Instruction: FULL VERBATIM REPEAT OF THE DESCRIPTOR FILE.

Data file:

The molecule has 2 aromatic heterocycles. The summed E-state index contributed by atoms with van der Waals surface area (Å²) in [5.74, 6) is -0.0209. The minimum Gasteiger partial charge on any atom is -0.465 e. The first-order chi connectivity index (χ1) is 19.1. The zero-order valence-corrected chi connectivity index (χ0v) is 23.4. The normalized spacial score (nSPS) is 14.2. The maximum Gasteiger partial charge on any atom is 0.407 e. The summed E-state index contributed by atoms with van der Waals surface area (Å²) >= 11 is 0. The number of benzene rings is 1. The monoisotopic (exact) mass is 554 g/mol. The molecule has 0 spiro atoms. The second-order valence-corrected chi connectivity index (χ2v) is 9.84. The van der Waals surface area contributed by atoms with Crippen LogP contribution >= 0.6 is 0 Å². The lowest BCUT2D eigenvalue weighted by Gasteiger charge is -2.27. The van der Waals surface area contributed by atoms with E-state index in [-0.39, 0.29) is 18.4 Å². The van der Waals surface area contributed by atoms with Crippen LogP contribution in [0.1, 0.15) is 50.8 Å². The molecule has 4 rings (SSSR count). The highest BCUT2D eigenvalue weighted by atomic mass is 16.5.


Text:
The molecule has 2 aromatic heterocycles. The summed E-state index contributed by atoms with van der Waals surface area (Å²) in [5.74, 6) is -0.0209. The minimum Gasteiger partial charge on any atom is -0.465 e. The first-order chi connectivity index (χ1) is 19.1. The zero-order valence-corrected chi connectivity index (χ0v) is 23.4. The normalized spacial score (nSPS) is 14.2. The maximum Gasteiger partial charge on any atom is 0.407 e. The summed E-state index contributed by atoms with van der Waals surface area (Å²) >= 11 is 0. The number of benzene rings is 1. The monoisotopic (exact) mass is 554 g/mol. The molecule has 0 spiro atoms. The second-order valence-corrected chi connectivity index (χ2v) is 9.84. The van der Waals surface area contributed by atoms with Crippen LogP contribution >= 0.6 is 0 Å². The lowest BCUT2D eigenvalue weighted by Gasteiger charge is -2.27. The van der Waals surface area contributed by atoms with E-state index in [-0.39, 0.29) is 18.4 Å². The van der Waals surface area contributed by atoms with Crippen LogP contribution in [0.1, 0.15) is 50.8 Å². The molecule has 4 rings (SSSR count). The highest BCUT2D eigenvalue weighted by atomic mass is 16.5.